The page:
Sunday, May 1, 2016

Film Review: The Long Goodbye (1973)

One of the notable aspects of American films of the 1970s is that many of the male stars who emerged in that decade looked like the average man in the street. Actors such as Dustin Hoffman, Donald Sutherland, Al Pacino, and Gene Hackman would have been character actors, at best, in the '40s and 50s, but in the '70s they were major stars. None of them were conventionally handsome, some could even be called homely, but they could all act the pants off most of their more handsome contemporaries.

And then we have Elliot Gould. He leaped from character actor to star with back-to-back roles in Bob & Carol & Ted & Alice (1969) and MASH (1970). Both films were controversial and very plugged in to the zeitgeist. Those two roles gave Gould enough career momentum to carry him through most of the '70s as a bona fide leading man. But unlike Hoffman and the others, all of whom continued as leading men into the '80s and even the '90s, Gould's career in the big leagues was fading out by 1978 when he starred in Matilda, the one and, hopefully, only film about a boxing kangaroo. The Long Goodbye is a reminder of why Gould's career as a leading man had such a short trajectory: he wasn't a very good actor.

The Long Goodbye is based on a Raymond Chandler novel, with Gould playing iconic  P.I. Philip Marlowe in contemporary Los Angeles. The plot doesn't matter a whit because Chandler's stories are primarily about character, atmosphere, attitude, and the city of Los Angeles, which also, in a sense, fills the role of Marlowe's sidekick and sparring partner. Director Robert Altman is attuned to the special flavour of Chandler's work, especially the louche charm of crime in the sunny, palm tree-shaded environs of California's upper classes. Cinematographer Vilmos Zsigmond puts that louche quality up on the screen in spades, and it's reasonable to say that he's the real star of the film. The supporting actors, Sterling Hayden, Nina van Pallandt and Mark Rydell are all excellent, and in a blink-and-you'll-miss-it moment you can spot Arnold Schwarzenegger as an anonymous heavy.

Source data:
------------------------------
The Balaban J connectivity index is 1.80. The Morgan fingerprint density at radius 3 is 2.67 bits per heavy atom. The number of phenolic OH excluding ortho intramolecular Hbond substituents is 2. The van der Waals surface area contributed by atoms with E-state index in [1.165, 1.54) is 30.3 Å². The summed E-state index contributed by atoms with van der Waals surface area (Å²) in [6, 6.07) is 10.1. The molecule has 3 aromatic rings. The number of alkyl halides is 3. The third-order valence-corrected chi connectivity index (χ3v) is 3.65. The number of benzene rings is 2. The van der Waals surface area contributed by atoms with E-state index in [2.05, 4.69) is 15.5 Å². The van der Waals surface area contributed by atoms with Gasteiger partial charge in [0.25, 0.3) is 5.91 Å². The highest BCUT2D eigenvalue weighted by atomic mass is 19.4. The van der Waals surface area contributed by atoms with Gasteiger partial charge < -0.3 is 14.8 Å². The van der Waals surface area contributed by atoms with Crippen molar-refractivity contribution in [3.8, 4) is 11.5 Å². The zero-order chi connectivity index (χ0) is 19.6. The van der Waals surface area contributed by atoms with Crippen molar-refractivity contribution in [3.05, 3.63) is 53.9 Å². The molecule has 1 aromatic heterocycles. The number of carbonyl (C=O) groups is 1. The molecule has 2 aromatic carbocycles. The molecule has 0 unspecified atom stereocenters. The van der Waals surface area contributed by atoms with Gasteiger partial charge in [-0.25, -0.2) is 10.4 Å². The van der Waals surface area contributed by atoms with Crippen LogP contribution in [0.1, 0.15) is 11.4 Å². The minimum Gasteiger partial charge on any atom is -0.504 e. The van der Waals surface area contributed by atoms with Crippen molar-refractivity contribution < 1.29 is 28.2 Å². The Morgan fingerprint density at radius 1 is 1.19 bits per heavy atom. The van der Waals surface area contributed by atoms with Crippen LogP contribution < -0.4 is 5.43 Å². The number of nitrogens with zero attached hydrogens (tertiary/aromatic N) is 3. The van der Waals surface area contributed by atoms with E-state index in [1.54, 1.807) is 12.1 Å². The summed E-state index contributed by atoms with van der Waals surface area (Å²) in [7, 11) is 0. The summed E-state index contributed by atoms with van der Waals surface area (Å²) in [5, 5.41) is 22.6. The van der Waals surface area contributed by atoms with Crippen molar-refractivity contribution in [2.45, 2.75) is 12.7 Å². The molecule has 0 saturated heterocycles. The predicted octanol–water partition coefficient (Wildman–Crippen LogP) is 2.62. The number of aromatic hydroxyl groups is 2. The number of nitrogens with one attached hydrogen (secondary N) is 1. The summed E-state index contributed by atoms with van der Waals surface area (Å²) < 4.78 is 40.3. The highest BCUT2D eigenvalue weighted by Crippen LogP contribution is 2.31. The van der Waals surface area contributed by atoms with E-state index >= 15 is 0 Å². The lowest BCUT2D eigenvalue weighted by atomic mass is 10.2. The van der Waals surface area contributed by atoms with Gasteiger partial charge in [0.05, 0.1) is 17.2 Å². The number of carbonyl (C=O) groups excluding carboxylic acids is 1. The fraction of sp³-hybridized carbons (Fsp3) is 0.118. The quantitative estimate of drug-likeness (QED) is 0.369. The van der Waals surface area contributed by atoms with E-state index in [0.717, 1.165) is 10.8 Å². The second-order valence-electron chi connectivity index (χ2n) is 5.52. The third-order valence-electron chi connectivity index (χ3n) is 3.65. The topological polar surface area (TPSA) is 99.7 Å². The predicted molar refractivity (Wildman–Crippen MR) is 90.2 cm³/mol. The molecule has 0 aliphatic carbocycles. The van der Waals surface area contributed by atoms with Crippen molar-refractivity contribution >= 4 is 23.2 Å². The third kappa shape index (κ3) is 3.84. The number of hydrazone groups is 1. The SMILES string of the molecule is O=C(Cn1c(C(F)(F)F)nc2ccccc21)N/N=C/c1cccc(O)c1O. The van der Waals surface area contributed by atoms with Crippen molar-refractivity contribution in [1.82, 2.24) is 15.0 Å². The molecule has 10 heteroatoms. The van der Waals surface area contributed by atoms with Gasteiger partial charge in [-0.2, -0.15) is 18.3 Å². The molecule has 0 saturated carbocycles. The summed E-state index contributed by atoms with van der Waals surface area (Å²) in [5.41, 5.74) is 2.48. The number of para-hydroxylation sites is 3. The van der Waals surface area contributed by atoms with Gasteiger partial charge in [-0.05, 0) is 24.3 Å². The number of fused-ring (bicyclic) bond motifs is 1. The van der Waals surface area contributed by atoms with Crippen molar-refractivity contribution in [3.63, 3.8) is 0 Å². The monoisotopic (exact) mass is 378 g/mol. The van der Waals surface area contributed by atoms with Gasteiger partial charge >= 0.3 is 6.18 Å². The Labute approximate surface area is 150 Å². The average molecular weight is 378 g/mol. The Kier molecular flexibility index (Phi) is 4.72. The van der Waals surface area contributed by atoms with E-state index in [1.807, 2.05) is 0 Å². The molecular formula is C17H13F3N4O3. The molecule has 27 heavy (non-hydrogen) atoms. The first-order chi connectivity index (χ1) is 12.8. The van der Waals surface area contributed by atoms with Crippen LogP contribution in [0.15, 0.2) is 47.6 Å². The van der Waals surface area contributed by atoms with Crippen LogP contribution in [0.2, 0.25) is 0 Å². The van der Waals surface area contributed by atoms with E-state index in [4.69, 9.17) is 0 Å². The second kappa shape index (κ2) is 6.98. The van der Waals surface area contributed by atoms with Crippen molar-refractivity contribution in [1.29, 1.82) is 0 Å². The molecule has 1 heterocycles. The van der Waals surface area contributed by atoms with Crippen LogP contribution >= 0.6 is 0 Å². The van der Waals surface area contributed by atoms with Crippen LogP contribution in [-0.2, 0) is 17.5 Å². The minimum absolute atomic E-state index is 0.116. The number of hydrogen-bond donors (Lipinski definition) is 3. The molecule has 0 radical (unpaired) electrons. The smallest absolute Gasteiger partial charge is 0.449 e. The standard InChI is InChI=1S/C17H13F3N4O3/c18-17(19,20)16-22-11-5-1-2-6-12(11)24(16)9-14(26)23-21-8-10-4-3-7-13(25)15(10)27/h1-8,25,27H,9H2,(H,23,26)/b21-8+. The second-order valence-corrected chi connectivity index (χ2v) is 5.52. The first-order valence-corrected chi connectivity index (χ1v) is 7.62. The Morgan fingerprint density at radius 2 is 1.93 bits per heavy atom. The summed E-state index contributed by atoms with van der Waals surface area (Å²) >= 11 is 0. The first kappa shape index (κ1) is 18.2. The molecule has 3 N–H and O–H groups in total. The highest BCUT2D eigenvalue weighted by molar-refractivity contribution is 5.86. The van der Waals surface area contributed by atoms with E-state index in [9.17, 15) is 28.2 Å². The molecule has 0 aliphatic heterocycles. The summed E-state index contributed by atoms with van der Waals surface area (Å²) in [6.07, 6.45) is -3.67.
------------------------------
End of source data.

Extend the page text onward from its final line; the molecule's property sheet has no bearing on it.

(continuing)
It's Gould who torpedoes this film. He mumbles dialogue that sounds as though it was ad-libbed, and all of it is horrible. What Gould and Altman were up to isn't clear, but I'd guess they were trying to create a Marlowe who has one foot in the whiskey and water '40s and another in the weed and transcendental meditation '70s. It's a disaster. Marlowe's incessant chatter isn't amusing or clever, and Gould's acting is, tonally speaking, in another galaxy from what his fellow actors are doing. The scenes between Gould and Hayden are torture to watch because the latter is actually acting while the former is riffing on some cross between Popeye at his most garrulous and a stoner. A much, much better actor might have been able to do something with this role, but Gould makes a bad situation much, much worse.

Gould was one those average-looking guys who became a star in the '70s, but his natural pay grade was as a supporting actor. He was best at playing shrewd, urban, fast-talking hustlers, but only in small doses. His other films from that decade are mostly forgettable or forgotten, as are his performances in them. California Split (1974) and Busting (1974) are the exceptions to this rule, but in each case Gould is sharing the acting load with a co-star. Bits and pieces of The Long Goodbye are excellent, but the stumbling, nattering self-indulgence of Gould's performance turns the film into, at most, a curiosity rather than something worth seeking out.

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